Divine Waiter?

Written by  Published in Articles Thursday, 13 March 2008 02:48

Divine Waiter?

“They wilfully put God to the test by demanding the food they craved.” (Psalm 78:18)

Sam was on his way home after a very hard day when the thought struck him that what he really needed was a meal with great service from his favourite restaurant. When he arrived there he ordered a vein-clogging, gut-irritating meal. He couldn’t wait to sink his teeth into it and began to annoyingly thump his fingers on the table as he waited.

About twenty minutes and many watch-checks later, Sam saw the waiter heading toward his table. His first thought was to congratulate himself on the choosing of a great restaurant with superior service. But then he noticed something strange. Instead of a plate heaped with steaming, savoury food, the waiter had a large bowl in his hand with no steam rising from it.
The waiter carefully placed the bowl in front of Sam.

“This is not what I ordered,” Sam scolded the waiter, expecting him to admit to an absent-minded mistake.
“I know,” explained the waiter, “but when I considered your age and your inactive lifestyle, I decided you had made a bad choice. I asked the chef to prepare you this great, healthy salad. It is much better for you and it’s of the same monetary value as the meal you had ordered. That’s why we needed such a big bowl.”
Sam stood up and without another word he left the restaurant wondering whatever had made him think this was such a great restaurant.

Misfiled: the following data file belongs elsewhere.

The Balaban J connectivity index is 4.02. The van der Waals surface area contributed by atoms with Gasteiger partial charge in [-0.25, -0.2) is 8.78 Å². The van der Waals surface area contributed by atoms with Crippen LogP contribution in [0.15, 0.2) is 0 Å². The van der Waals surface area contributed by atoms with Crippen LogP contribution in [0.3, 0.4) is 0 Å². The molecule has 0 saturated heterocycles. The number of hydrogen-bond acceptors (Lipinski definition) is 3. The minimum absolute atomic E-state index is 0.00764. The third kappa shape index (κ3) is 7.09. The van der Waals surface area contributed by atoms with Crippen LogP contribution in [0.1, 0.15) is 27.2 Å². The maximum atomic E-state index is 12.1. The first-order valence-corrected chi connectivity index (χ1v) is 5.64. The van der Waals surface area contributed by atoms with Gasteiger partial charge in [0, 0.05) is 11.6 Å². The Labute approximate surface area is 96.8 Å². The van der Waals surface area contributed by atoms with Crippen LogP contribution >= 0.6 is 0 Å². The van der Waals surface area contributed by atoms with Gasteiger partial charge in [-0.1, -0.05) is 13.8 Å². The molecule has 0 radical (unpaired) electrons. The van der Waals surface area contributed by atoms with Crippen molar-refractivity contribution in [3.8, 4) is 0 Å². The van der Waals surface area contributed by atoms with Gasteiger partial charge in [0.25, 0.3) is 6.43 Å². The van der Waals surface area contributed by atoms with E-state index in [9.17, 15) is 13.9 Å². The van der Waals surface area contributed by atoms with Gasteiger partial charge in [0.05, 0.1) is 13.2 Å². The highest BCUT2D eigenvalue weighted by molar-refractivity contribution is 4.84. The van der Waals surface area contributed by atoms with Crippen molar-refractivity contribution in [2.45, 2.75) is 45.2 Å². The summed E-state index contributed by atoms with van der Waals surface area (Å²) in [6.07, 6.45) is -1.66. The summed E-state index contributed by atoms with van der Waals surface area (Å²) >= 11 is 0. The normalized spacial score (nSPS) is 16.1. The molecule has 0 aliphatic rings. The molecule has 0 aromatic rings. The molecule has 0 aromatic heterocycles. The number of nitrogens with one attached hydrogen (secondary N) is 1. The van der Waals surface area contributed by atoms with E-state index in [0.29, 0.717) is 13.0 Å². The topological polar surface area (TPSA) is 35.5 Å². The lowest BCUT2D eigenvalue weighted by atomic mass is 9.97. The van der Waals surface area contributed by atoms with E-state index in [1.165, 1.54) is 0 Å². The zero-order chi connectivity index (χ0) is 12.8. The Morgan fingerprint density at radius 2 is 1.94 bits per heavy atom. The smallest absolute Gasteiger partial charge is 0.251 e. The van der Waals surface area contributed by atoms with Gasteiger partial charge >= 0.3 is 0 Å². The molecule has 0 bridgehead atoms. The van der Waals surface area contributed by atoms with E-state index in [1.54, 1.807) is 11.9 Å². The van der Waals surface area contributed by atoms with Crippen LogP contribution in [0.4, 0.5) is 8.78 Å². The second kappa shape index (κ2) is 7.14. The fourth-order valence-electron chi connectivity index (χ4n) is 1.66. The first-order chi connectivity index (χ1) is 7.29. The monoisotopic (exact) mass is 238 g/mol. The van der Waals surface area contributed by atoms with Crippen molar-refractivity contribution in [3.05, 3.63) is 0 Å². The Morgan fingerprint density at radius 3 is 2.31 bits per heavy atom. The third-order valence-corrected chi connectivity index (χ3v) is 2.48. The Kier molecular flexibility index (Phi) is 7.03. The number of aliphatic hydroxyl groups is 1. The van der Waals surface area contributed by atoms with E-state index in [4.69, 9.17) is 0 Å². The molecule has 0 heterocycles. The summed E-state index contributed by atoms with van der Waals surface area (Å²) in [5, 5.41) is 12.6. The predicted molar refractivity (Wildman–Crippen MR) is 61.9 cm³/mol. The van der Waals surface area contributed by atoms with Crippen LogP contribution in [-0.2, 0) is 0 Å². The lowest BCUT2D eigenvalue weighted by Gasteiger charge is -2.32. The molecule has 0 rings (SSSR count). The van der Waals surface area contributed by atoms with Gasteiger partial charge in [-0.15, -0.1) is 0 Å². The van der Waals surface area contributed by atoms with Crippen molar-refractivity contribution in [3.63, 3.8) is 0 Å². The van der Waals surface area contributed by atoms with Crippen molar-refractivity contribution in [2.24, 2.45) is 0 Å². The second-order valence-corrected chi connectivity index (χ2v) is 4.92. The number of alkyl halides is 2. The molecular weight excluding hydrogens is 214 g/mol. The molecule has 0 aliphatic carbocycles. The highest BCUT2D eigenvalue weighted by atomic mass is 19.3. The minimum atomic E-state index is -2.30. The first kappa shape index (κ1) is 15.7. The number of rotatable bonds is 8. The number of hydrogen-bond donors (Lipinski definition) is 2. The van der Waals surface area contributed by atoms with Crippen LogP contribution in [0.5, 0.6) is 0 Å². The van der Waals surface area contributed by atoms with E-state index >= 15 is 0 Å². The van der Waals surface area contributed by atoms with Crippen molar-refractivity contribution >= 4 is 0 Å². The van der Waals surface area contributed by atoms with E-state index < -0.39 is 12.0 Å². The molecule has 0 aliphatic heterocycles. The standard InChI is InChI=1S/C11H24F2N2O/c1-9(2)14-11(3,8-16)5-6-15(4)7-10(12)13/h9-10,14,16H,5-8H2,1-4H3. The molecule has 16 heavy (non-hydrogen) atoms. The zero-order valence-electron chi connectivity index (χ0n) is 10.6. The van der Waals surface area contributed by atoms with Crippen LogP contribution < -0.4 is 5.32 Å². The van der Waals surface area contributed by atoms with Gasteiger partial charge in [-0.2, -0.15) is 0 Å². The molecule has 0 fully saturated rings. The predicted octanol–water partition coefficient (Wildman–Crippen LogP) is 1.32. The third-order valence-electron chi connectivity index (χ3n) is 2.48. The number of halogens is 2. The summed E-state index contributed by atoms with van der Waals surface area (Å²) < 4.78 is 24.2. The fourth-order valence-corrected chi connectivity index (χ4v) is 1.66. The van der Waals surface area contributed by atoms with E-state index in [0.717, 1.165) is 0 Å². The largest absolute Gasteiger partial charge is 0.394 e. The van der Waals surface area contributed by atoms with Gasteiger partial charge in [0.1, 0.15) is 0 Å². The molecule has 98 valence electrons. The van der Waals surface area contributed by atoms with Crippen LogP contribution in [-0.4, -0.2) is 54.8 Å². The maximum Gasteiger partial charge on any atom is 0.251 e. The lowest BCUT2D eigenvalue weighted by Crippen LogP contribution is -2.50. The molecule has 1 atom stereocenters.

Many of us are like Sam when it comes to our prayers. We think that we are ordering from a menu and that God is the Divine Waiter who will get us whatever we want. When God, in His infinite wisdom, decides that our order is selfish and unhealthy for us and gives us something far superior, we often do like Sam, we get up and leave without a word. In other words, we no longer pray or ask God for anything. Perhaps we go around telling people how we tried prayer but that it didn’t work. We think that God did not give us what we wanted either because He was unable to do so, or He doesn’t exist, or because He didn’t hear us, or He doesn’t care about us. Like Sam, we stand up and walk away wondering whatever made us think this was such a great God. But, James tells us there is a different reason for God’s answer to our prayer. He puts it this way, “When you ask, you do not receive, because you ask with wrong motives, that you may spend what you get on your pleasures.” (James 4:3). If it seems that God has not given you what you have asked for, check your motives. Are you asking for things which will further your own pleasures or are you asking for those things which will serve God’s will for your life?

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